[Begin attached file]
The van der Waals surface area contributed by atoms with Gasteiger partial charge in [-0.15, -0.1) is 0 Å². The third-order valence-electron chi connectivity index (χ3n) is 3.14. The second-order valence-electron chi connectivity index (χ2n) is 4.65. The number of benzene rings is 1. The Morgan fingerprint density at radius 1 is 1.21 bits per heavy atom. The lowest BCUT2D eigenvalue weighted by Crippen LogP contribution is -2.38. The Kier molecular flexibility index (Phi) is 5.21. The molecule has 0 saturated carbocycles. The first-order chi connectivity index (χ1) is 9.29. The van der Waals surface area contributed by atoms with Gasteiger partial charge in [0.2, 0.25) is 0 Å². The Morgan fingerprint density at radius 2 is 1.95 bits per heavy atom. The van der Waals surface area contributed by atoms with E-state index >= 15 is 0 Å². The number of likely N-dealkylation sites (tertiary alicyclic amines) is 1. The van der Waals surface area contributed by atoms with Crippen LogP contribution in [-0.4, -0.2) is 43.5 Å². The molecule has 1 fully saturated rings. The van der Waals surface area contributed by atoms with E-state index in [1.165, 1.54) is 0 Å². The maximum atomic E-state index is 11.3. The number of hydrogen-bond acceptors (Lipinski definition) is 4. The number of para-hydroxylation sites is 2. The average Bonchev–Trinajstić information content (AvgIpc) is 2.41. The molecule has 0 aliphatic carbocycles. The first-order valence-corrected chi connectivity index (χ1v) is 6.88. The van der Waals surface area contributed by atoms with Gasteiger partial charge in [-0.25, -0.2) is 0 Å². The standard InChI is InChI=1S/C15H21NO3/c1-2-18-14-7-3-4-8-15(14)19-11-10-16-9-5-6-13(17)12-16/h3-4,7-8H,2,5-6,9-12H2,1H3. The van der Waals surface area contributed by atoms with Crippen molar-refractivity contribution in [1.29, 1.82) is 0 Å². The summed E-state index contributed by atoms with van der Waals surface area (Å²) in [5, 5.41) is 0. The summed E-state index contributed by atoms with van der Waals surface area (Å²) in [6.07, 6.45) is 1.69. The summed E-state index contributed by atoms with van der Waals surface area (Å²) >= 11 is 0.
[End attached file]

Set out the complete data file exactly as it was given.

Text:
The van der Waals surface area contributed by atoms with Gasteiger partial charge in [-0.15, -0.1) is 0 Å². The third-order valence-electron chi connectivity index (χ3n) is 3.14. The second-order valence-electron chi connectivity index (χ2n) is 4.65. The number of benzene rings is 1. The Morgan fingerprint density at radius 1 is 1.21 bits per heavy atom. The lowest BCUT2D eigenvalue weighted by Crippen LogP contribution is -2.38. The Kier molecular flexibility index (Phi) is 5.21. The molecule has 0 saturated carbocycles. The first-order chi connectivity index (χ1) is 9.29. The van der Waals surface area contributed by atoms with Gasteiger partial charge in [0.2, 0.25) is 0 Å². The Morgan fingerprint density at radius 2 is 1.95 bits per heavy atom. The van der Waals surface area contributed by atoms with E-state index >= 15 is 0 Å². The number of likely N-dealkylation sites (tertiary alicyclic amines) is 1. The van der Waals surface area contributed by atoms with Crippen LogP contribution in [-0.4, -0.2) is 43.5 Å². The molecule has 1 fully saturated rings. The van der Waals surface area contributed by atoms with E-state index in [1.165, 1.54) is 0 Å². The maximum atomic E-state index is 11.3. The number of hydrogen-bond acceptors (Lipinski definition) is 4. The number of para-hydroxylation sites is 2. The average Bonchev–Trinajstić information content (AvgIpc) is 2.41. The molecule has 0 aliphatic carbocycles. The first-order valence-corrected chi connectivity index (χ1v) is 6.88. The van der Waals surface area contributed by atoms with Gasteiger partial charge in [-0.25, -0.2) is 0 Å². The standard InChI is InChI=1S/C15H21NO3/c1-2-18-14-7-3-4-8-15(14)19-11-10-16-9-5-6-13(17)12-16/h3-4,7-8H,2,5-6,9-12H2,1H3. The van der Waals surface area contributed by atoms with Crippen molar-refractivity contribution in [1.29, 1.82) is 0 Å². The summed E-state index contributed by atoms with van der Waals surface area (Å²) in [5, 5.41) is 0. The summed E-state index contributed by atoms with van der Waals surface area (Å²) in [6.07, 6.45) is 1.69. The summed E-state index contributed by atoms with van der Waals surface area (Å²) >= 11 is 0.